Health Brief: Doctors From Lower-Tier Schools Prescribe More Opioids


Government Brief

  • At the summer meeting of the National Association of Insurance Commissioners in Philadelphia, state officials are agonizing over what to do if the White House decides to stop making key cost-sharing subsidy payments to insurers. (The New York Times)
  • Sen. Bernie Sanders (I-Vt.) has largely put his push for single-payer health care on the back burner, instead opting to campaign across the country to defend the Affordable Care Act from Republican efforts to undo the 2010 law. (Vox)
  • The Trump administration’s vow to give states more flexibility over their Medicaid programs is being tested in Maine, which last week submitted a section 1115 waiver that seeks to impose work requirements, mandatory premiums and asset testing. (Healthcare Dive)

Business Brief

  • Physicians who graduated from lower-ranked medical schools prescribe nearly three times as many opioids per year as those who attended top-tier institutions, according to a new study that sheds new light on how prescribing practices could contribute to the nation’s opioid abuse epidemic. (Stat News)
  • Private donors are pumping $30 million to expand a program in South Carolina that connects at-risk and teenage mothers with nurses to provide in-home services. It is the first statewide program designed in accordance with the “pay-for-success” model, which ties payment for social services to measurable outcomes. (Kaiser Health News)
  • Shares for Tenet Healthcare Inc. fell 11 percent after the hospital operator reported a bigger-than-expected quarterly loss as it struggled with fewer patient admissions. (Reuters)

Chart Review

Events Calendar (All Times Local)

Tuesday
National Association of Insurance Commissioners summer national meeting 8 a.m.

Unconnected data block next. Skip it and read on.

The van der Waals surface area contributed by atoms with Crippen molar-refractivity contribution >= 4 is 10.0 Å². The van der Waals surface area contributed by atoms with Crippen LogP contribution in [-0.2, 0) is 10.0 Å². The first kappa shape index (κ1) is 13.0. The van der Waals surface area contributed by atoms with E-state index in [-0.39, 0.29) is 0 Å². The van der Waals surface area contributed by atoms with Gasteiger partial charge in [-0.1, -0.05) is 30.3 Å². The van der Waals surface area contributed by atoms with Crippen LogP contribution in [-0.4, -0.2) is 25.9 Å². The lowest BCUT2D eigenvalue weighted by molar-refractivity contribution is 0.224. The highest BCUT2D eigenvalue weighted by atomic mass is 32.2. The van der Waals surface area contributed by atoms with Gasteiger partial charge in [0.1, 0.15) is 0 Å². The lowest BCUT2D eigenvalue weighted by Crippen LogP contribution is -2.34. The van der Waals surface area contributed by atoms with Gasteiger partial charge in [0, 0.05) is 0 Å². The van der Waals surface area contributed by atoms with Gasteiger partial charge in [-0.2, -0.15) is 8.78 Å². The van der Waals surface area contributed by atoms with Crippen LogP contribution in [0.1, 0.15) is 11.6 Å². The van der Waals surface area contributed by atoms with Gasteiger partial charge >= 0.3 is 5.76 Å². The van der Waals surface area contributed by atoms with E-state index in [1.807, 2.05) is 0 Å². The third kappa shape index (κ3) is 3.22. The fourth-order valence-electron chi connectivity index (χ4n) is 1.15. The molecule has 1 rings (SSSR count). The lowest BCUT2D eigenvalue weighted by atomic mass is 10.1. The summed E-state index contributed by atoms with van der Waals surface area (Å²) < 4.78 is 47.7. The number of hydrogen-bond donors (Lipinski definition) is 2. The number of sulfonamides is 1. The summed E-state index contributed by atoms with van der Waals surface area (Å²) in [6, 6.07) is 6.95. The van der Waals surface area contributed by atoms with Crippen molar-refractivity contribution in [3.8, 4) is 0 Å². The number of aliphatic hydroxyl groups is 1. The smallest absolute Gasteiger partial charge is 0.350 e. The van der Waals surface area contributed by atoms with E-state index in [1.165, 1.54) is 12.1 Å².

National Academy of Social Insurance event on health insurance 8:30 a.m.
National Business Group on Health event on large employers 10 a.m.
Wednesday
National Association of Insurance Commissioners summer national meeting 9 a.m.
Thursday
Center for Global Development event on implementing clinical trials during epidemics 12:30 p.m.
Friday
No events scheduled.
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General

Inside Bernie Sanders’s campaign to save Obamacare
Jeff Stein, Vox

On three separate occasions this July, staffers for Sen. Bernie Sanders (I-VT) began preparing for the rollout of his new single-payer health care bill. But every time they started to do so, Senate Republicans would improbably revive their push to repeal Obamacare — and Sanders’s team would postpone the launch of their “Medicare-for-all” campaign, according to aides to the Vermont senator.

‘May you die in pain’: California GOP congressman gets an earful at town hall
Phil Willon, Los Angeles Times

“May you die in pain.” That was the nastiest moment of Republican Rep. Doug LaMalfa’s early morning town hall in the Northern California town of Chico on Monday.

Euro Extends Gain as Stocks Struggle; Gold Climbs: Markets Wrap
Samuel Potter, Bloomberg

Europe’s common currency edged higher and the dollar fell back in a lackluster trading session on Tuesday. European stocks dropped, while gold climbed with oil and bonds were mixed.

Payers

Facing Trump Subsidy Cuts, Health Insurance Officials Seek a Backup Plan
Robert Pear, The New York Times

Congress is on vacation, but state insurance commissioners have no time off. They have spent the past three days debating what to do if President Trump stops subsidies paid to insurance companies on behalf of millions of low-income people.

Maine Medicaid waiver application includes work requirements, asset testing
Shannon Muchmore, Healthcare Dive

Maine submitted its request for a section 1115 Medicaid waiver last week, and it includes work requirements, mandatory premiums and asset testing. The application states Maine is trying to “preserve limited financial resources” and encourage individual responsibility for healthcare costs.

Providers

S.C. Taps Private Donors To Expand In-Home Services For At-Risk Moms
Michelle Andrews, Kaiser Health News